Mark Schlabach, an columnist and New York Times best-selling author, released a story last weekend stating that Sean Miller, head basketball coach at Arizona, had conversations with Christian Dawkins about a pay-for-play scheme to make sure Deandre Ayton, potential NBA lottery pick, signed with Arizona.

FBI wiretaps intercepted telephone conversations between Arizona coach Sean Miller and Christian Dawkins, a key figure in the FBI’s investigation into college basketball corruption, in which Miller discussed paying $100,000 to ensure star freshman Deandre Ayton signed with the Wildcats, sources familiar with the government’s evidence told ESPN.

According to people with knowledge of the FBI investigation, Miller and Dawkins, a runner working for ASM Sports agent Andy Miller, had multiple conversations about Ayton. When Dawkins asked Sean Miller if he should work with assistant coach Emanuel “Book” Richardson to finalize their agreement, Miller told Dawkins he should deal directly with him when it came to money, the sources said.

Make no mistake, this is a damning story for Sean Miller.

The kind of story that could end his career.

They have already lost a commitment from Shareef O’Neal, the 5-star power forward who is ranked #33 in the country in the class of 2018, and, also, the son of Shaquille O’Neal.

From there, the University of Arizona did not allow Miller to coach in the Wildcats’ game at Oregon last Saturday.

ESPN talking heads all claimed that Miller’s career was over, and that they’d be surprised if he ever coached another game.

But then, some interesting things started coming out.

Gary Parrish, writer for, started talking about how Dawkins was never “the guy” to do a deal for Ayton, along with several other things that were weird about the story.

Then, ESPN started making corrections to their story.

And then ESPN retracted the correction and went back to the original report.

Yesterday, Sean Miller and the University of Arizona held a press conference and completely denied the report, stating that “any reporting to the contrary is inaccurate, false and defamatory.”

“I have never paid a recruit or prospect or their family or representative to come to Arizona,” Miller said. “I never have and I never will. I have never arranged or directed payment or any improper benefits to a recruit or prospect or their family or representative, and I never will.”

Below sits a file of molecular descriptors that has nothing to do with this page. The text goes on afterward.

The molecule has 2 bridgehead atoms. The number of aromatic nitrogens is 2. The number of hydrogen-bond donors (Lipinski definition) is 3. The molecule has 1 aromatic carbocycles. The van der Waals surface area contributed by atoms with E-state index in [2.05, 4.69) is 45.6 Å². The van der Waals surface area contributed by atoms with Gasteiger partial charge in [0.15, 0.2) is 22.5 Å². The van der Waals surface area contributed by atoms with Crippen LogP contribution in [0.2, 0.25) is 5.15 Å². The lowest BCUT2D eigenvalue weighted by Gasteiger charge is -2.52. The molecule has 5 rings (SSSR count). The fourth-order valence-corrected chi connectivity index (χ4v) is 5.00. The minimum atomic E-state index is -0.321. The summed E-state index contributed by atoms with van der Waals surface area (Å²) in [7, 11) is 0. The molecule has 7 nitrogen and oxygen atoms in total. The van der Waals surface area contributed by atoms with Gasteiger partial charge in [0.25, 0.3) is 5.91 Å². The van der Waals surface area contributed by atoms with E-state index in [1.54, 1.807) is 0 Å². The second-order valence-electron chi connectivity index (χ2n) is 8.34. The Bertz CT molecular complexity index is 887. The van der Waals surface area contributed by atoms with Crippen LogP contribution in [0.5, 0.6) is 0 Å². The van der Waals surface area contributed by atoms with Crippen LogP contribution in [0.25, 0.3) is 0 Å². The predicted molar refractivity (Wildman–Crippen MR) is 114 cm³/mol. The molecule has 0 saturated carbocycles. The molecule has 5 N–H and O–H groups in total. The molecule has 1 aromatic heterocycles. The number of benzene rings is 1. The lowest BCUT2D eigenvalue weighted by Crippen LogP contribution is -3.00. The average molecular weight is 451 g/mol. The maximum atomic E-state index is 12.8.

“Let me be very, very clear: I have never discussed with Christian Dawkins paying Deandre Ayton to attend the University of Arizona,” Miller said. “In fact, I never even met or spoke to Christian Dawkins until after Deandre publicly announced that he was coming to our school. Any reporting to the contrary is inaccurate, false and defamatory. I’m outraged by the media statements that have been made and the acceptance by many that these statements were true. There was no such conversation.”

That’s about as direct a denial as you will ever get from someone.  It’s incredibly public, and it goes directly against ESPN’s story.

ESPN then came out, after the press conference, and confirmed that they are standing by their reporting.


So what happens now?


In this current media climate, everyone rushes to make sure they break a story first, as opposed to reporting it correctly.

Social media made that happen.  Twitter, Facebook, etc.  Nobody waits for the 10pm news anymore, or Sportscenter.  You can get everything you need on the internet as soon as it happens.

Nobody believes they will be held accountable if something they report is incorrect.

If it truly comes out that there was no tape, and Sean Miller is proven to be innocent, things could get incredibly ugly for ESPN.

Why do I think that?

In 2014, Rolling Stone released an article titled A Rape on Campus, written by Sabrina Rubin Erdely, about the details surrounding an alleged rape at the University of Virginia.

In 2016, a jury in Chicago found Erdely was guilty of libel, and Rolling Stone and their publishers guilty of defamation, of an administrator at the school, because the reported details were incorrect.

It cost Rolling Stone $7.5M in that case alone.  There were subsequent lawsuits as well that went even further into things that were incorrect in the article.

There’s no way Erdely was worth that to Rolling Stone.

So what is Mark Schlabach worth to ESPN, who is already dealing with declining viewership and their own financial crisis over the past several years?

ESPN is standing by Schlabach’s article.  But what could it end up costing ESPN?

The caveat here is that Sean Miller could be considered a “public figure,” but when you’re dealing with somebody’s career, you can’t spread lies about them.

This is going to be incredible to watch, because, eventually, we will know whether or not that FBI wiretap exists.